Nasdaq 100 Rallies to Fresh Highs as the Dow Deals with Resistance
Nasdaq 100, S&P 500, Dow Jones Price Analysis
- US equities continue to hold on to gains despite grim economic data such as last week’s Non-Farm Payrolls report.
- The massive move in February-March has been largely offset in the Nasdaq 100 as the index is back in positive territory for 2020 trade.
- The S&P 500 and Dow Jones have seen less-enthusiastic bullish runs, creating an interesting case of divergence in recent performance amongst major American US equity indices.
Nasdaq 100 Re-Ascends into Positive Territory for 2020 Trade
US stocks have continued to hold on to gains even as economic data prints with a very disappointing tone. Last Friday produced one of the nastiest NFP reports that any of us have ever seen as the unemployment rate skyrocketed up to 14.7% after having held near 50-year lows before the novel coronavirus came into the equation. The headline print was perhaps even more attention-grabbing as a whopping 20.5 million jobs, net, have left the US workforce.
Of course, hope remains that a V-shaped recovery may soon be in the cards as reopening has begun in a large swath of the US; and given the massive amounts of stimulus that have already been announced, the expectation appears to be that future economic hardships will be met with even more government action, in one way or the other. Case in point, the Nasdaq 100 has now re-entered positive territory for the year of 2020 after rallying above the yearly open around the 8884 level.
That may sound surprising considering that the Nasdaq 100 was, at one point, down by more than 32% from the February highs to the March lows. At this stage, the index is up by a little over 5% for the year, as of this writing; and appears to be in stronger health than both the S&P 500 and the Dow Jones Industrial Average which both remain in negative territory for 2020 trade.
Nasdaq 100 Four-Hour Price Chart
As looked at previously, the Nasdaq 100 remained potentially attractive to US equity bulls, largely taken from the fact that the 32% sell-off in the index was a bit more shallow than what was seen in both the Dow and the S&P 500. And the corresponding bounce has similarly been stronger in the Nasdaq, with investors around-the-world pouncing on tech stocks in popular names like Apple, Netflix, Google and Facebook.
At this point, the fear around the Nasdaq 100 may be just how far its run already, with the index up a whopping 41% from the lows set just two months ago. From the weekly chart below, price action is fast approaching that prior all-time-high that was set in February, which is now less than 5% away from current prices (again, as of this writing). Taking a step back to the weekly chart, notice the bullish trendline (in Gold/Yellow) that helped to cauterize the March low. We’ll bring this back when looking at the Dow Jones Industrial Average below.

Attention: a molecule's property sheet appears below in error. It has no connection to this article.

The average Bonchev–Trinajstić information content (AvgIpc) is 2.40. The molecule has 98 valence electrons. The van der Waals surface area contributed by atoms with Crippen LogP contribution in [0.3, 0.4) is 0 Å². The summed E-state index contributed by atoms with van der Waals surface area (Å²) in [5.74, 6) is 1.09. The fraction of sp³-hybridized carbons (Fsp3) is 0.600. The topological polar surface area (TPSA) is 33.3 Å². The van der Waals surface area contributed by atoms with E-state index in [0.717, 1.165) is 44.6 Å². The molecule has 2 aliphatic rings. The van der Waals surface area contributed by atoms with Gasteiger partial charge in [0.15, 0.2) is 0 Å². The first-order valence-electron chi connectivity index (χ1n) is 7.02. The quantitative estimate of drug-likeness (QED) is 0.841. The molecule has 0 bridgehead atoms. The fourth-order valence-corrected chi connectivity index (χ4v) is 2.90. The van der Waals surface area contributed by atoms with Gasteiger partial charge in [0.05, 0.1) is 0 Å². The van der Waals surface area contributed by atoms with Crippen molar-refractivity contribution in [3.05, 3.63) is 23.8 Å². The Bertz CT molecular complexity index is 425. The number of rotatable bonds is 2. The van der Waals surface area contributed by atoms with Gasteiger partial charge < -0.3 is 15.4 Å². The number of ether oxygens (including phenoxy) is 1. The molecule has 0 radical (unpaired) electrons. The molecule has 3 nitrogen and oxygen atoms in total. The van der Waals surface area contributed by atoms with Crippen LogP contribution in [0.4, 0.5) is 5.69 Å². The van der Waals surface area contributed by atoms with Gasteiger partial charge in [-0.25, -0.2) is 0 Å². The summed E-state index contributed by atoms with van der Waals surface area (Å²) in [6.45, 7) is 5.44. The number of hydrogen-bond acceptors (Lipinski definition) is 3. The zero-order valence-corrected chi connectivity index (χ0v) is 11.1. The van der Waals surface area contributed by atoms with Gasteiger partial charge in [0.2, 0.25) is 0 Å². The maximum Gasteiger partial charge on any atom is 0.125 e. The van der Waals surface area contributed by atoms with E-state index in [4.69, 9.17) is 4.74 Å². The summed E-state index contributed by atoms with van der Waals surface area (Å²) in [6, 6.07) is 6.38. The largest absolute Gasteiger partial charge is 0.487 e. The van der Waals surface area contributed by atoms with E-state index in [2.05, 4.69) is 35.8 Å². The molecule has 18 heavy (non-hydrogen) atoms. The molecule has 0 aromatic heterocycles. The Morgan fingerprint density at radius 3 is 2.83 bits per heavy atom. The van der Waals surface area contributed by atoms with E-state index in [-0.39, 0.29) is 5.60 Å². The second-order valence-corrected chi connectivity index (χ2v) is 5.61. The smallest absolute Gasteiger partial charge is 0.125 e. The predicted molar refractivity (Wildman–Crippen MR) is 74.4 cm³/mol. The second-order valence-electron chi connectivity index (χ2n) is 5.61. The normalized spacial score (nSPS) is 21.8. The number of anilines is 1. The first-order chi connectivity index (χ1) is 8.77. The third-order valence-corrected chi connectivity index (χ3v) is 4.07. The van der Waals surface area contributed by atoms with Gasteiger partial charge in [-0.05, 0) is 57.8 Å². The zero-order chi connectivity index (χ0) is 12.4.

Nasdaq 100 Weekly Price Chart
Chart prepared by James Stanley; Nasdaq 100 on Tradingview
Comparatively, it’s been a similar albeit abbreviated move in the S&P 500, which is now up by more than 34% from those March lows. Unlike the Nasdaq 100, however, which is currently rallying up to fresh two-month-highs, the S&P 500 has remained subdued below the April 30th high of 2972. This may be due to a looming batch of resistance sitting overhead, very near the psychological 3,000 level in the index; but as looked at previously, the February-March sell-off cut a little deeper and the corresponding bounce wasn’t as strong as what was seen above in the Nasdaq 100.
S&P 500 Four-Hour Price Chart
For bearish US equity outlooks, the Dow Jones Industrial Average may remain as one of the more prominent US indices for investors pick on. Again, the sell-off was a bit deeper and the corresponding bounce more-shallow; the Dow is currently battling through a confluent zone of resistance around the 24,100 level on the chart, and hasn’t been able to break much fresh ground beyond that point.
Taking a step back to the weekly, and a similarly placed trendline to what was looked above in the Nasdaq 100 tells a very different story. This trendline connects swing lows from 2016 and 2018; and in the Nasdaq 100, this trendline helped to mark the March lows. But in the Dow – not only did that trendline get traded through; but it continues to help define resistance today, helped along by a couple of Fibonacci levels and prior swing-highs.
Dow Jones Weekly Price Chart
Taking a closer look, and the Dow Jones has been mean-reverting for almost a full month now. Bulls have yet to re-engage with the psychological 25k level, although they got close in late-April.
This could keep the Dow as the sore spot amongst the three noted indices; as that laggard performance combined with overhead resistance, combined with the above comparisons paint a much less rosy picture in the DJIA versus the Nasdaq 100, or even the S&P 500.
Dow Jones Four-Hour Price Chart
Chart prepared by James Stanley; Dow Jones on Tradingview
--- Written by James Stanley, Strategist for DailyFX.com
Contact and follow James on Twitter: @JStanleyFX
DailyFX provides forex news and technical analysis on the trends that influence the global currency markets.